Avraham Hay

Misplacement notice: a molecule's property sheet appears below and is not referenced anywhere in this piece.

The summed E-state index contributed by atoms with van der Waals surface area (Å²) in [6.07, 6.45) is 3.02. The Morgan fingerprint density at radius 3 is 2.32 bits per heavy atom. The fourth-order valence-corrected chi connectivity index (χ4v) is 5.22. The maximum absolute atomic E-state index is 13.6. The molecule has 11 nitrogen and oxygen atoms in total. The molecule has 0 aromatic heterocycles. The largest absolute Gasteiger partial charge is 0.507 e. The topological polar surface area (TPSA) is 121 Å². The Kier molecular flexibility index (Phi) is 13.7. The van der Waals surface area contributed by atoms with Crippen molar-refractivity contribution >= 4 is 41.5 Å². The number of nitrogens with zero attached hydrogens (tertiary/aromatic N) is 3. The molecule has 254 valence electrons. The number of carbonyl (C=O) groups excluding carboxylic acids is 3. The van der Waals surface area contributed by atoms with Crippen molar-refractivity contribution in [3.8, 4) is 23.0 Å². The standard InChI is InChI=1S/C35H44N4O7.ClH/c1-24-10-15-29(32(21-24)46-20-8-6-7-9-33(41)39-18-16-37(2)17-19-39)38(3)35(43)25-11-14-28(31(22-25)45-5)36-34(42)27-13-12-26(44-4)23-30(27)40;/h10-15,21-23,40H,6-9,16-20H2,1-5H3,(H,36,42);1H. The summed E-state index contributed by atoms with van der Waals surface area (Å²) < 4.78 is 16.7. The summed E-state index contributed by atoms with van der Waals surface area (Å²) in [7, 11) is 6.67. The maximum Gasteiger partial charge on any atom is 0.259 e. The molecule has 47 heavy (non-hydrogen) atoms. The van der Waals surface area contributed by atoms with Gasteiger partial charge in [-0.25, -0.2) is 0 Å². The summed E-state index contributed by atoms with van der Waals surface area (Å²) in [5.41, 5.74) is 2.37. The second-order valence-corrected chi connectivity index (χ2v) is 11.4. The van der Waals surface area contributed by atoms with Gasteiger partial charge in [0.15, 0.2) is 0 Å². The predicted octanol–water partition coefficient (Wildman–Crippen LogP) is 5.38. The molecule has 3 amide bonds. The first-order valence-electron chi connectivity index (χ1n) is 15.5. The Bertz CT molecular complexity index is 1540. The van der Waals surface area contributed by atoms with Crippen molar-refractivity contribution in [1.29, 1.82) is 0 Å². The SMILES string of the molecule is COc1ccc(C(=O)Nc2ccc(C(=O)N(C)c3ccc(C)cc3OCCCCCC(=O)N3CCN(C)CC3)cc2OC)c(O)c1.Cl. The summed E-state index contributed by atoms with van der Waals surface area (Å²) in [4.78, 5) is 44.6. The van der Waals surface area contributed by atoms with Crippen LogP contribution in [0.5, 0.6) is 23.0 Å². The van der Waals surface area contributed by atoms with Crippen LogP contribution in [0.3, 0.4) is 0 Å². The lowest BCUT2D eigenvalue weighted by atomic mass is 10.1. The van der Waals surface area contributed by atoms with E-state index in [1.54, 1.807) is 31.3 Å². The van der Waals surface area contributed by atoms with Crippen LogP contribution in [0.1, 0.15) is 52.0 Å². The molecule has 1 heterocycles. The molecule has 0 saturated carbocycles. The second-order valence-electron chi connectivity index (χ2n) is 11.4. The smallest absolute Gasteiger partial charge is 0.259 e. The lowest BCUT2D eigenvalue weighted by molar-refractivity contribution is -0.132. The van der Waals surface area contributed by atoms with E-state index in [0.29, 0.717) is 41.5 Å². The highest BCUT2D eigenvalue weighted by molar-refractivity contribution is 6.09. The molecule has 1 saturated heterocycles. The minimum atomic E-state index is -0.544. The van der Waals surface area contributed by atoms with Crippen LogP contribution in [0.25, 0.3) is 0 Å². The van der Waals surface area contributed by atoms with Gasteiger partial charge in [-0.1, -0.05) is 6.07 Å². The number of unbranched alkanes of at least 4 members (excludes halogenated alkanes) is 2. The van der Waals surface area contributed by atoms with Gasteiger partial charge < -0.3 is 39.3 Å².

Enigmatic Hebrew inscriptions, dated to about 800 B.C.E., appear on plaster walls and storage jars excavated at Kuntillet ‘Ajrud, in northeastern Sinai. The inscription painted in two lines across the upper left of this broken storage jar from the site (shown here; compare with drawing of storage jar inscription) reads: “I bless you by Yahweh of Samaria and by his asherah.” The interpretation of this inscription that is now generally accepted understands “asherah” to mean a sacred tree or grove. This interpretation regards both standing figures as the Egyptian demigod Bes and the seated Iyre player as just an ordinary musician. The inscription exhibits the pagan beliefs of the popular eighth-century religion, which was a target for the prophets’ condemnation and for King Hezekiah’s religious reforms (2 Kings 18:4).